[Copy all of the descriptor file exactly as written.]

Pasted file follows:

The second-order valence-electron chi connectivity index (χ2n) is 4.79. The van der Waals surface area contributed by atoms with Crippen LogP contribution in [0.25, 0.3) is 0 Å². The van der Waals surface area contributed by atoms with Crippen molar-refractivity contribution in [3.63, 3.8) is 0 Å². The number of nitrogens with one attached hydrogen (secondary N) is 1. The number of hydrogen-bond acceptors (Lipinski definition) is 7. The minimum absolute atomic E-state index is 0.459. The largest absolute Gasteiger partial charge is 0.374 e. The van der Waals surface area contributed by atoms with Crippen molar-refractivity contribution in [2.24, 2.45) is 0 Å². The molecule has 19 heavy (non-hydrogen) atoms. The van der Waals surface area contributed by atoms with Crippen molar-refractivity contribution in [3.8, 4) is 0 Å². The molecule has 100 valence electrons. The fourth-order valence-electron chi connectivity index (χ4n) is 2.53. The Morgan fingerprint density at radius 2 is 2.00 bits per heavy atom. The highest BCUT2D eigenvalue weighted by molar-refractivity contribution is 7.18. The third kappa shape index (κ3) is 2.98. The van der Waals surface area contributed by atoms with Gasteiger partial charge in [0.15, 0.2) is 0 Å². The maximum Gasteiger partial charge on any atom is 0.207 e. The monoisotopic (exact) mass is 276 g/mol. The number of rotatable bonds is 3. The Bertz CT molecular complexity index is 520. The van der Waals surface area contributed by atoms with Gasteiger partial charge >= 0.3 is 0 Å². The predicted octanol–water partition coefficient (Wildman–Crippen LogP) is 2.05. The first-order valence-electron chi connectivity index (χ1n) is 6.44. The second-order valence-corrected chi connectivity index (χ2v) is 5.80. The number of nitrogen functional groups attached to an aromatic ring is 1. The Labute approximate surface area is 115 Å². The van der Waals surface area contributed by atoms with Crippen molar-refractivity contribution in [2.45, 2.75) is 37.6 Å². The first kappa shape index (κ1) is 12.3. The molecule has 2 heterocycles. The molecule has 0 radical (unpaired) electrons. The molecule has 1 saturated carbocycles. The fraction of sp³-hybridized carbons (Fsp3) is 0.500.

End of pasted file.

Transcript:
The second-order valence-electron chi connectivity index (χ2n) is 4.79. The van der Waals surface area contributed by atoms with Crippen LogP contribution in [0.25, 0.3) is 0 Å². The van der Waals surface area contributed by atoms with Crippen molar-refractivity contribution in [3.63, 3.8) is 0 Å². The number of nitrogens with one attached hydrogen (secondary N) is 1. The number of hydrogen-bond acceptors (Lipinski definition) is 7. The minimum absolute atomic E-state index is 0.459. The largest absolute Gasteiger partial charge is 0.374 e. The van der Waals surface area contributed by atoms with Crippen molar-refractivity contribution in [2.24, 2.45) is 0 Å². The molecule has 19 heavy (non-hydrogen) atoms. The van der Waals surface area contributed by atoms with Crippen molar-refractivity contribution in [3.8, 4) is 0 Å². The molecule has 100 valence electrons. The fourth-order valence-electron chi connectivity index (χ4n) is 2.53. The Morgan fingerprint density at radius 2 is 2.00 bits per heavy atom. The highest BCUT2D eigenvalue weighted by molar-refractivity contribution is 7.18. The third kappa shape index (κ3) is 2.98. The van der Waals surface area contributed by atoms with Gasteiger partial charge in [0.15, 0.2) is 0 Å². The maximum Gasteiger partial charge on any atom is 0.207 e. The monoisotopic (exact) mass is 276 g/mol. The number of rotatable bonds is 3. The Bertz CT molecular complexity index is 520. The van der Waals surface area contributed by atoms with Gasteiger partial charge >= 0.3 is 0 Å². The predicted octanol–water partition coefficient (Wildman–Crippen LogP) is 2.05. The first-order valence-electron chi connectivity index (χ1n) is 6.44. The second-order valence-corrected chi connectivity index (χ2v) is 5.80. The number of nitrogen functional groups attached to an aromatic ring is 1. The Labute approximate surface area is 115 Å². The van der Waals surface area contributed by atoms with Crippen molar-refractivity contribution in [2.45, 2.75) is 37.6 Å². The first kappa shape index (κ1) is 12.3. The molecule has 2 heterocycles. The molecule has 0 radical (unpaired) electrons. The molecule has 1 saturated carbocycles. The fraction of sp³-hybridized carbons (Fsp3) is 0.500.